The economic fallout from Britain’s surprise decision to leave the European Union could continue for a while, with Moody’s lowering the country’s long-term issuer and debt rating from “stable” to “negative.”
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The rating affects rates the UK must pay to borrow money. Both Moody’s and competitor Fitch had already set Britain’s credit rating at Aa1 (the second-highest level under AAA) before Thursday’s referendum, but the outcome will see the rating continue — or even drop further.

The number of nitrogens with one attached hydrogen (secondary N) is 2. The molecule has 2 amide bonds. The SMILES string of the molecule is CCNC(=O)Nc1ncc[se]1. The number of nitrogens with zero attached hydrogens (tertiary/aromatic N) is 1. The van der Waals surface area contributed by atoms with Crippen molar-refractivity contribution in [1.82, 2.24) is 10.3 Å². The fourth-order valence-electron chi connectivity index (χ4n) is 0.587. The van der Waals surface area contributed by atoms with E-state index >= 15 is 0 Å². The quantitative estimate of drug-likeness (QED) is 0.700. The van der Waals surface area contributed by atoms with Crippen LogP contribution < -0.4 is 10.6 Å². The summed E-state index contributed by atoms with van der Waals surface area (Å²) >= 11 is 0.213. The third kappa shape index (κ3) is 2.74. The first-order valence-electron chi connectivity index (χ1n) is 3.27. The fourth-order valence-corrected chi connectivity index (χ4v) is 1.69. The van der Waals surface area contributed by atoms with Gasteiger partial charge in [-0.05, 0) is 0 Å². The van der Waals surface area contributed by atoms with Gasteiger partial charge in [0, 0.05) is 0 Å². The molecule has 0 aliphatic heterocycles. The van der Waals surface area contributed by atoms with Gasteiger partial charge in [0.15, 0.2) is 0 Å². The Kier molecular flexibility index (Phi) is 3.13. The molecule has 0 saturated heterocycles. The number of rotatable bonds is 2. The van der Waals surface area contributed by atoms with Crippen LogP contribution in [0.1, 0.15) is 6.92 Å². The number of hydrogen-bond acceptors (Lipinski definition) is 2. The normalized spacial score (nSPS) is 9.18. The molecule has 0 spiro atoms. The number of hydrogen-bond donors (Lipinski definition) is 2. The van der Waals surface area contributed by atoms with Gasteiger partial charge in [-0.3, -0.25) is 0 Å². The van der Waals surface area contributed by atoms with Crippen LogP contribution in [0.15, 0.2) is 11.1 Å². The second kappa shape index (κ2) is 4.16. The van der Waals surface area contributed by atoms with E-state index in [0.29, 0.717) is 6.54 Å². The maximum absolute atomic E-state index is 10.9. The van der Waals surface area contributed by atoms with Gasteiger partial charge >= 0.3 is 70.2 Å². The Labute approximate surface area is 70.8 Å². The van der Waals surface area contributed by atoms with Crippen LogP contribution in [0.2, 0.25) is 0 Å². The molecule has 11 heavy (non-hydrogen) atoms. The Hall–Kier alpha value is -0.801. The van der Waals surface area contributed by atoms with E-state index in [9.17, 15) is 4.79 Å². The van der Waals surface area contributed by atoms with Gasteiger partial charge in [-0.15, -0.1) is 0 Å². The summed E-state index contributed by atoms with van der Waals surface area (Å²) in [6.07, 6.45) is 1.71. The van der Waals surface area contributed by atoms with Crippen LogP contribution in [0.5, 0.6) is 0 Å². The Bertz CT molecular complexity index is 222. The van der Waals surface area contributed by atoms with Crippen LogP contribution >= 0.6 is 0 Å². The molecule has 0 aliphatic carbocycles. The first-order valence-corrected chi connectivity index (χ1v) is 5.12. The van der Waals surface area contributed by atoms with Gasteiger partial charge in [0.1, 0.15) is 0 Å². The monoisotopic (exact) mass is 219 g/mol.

Rival ratings agency Standard and Poor’s still has the UK at AAA, though is understood to be revising its outlook over the next day or two.
Uncertainty Causes Economic Turmoil, UK Credit Rating Downgraded
Although the UK has not yet made any legal moves towards exiting the EU, its long-term debt and issuer ratings reflect a period of economic uncertainty that is likely to follow the exit.
It will now have to re-negotiate its trade and economic ties to the EU, which could take years to decide.
While the EU is likely to want Britain’s co-operation on some level to meet its own economic goals, a desire for retribution among Europe’s central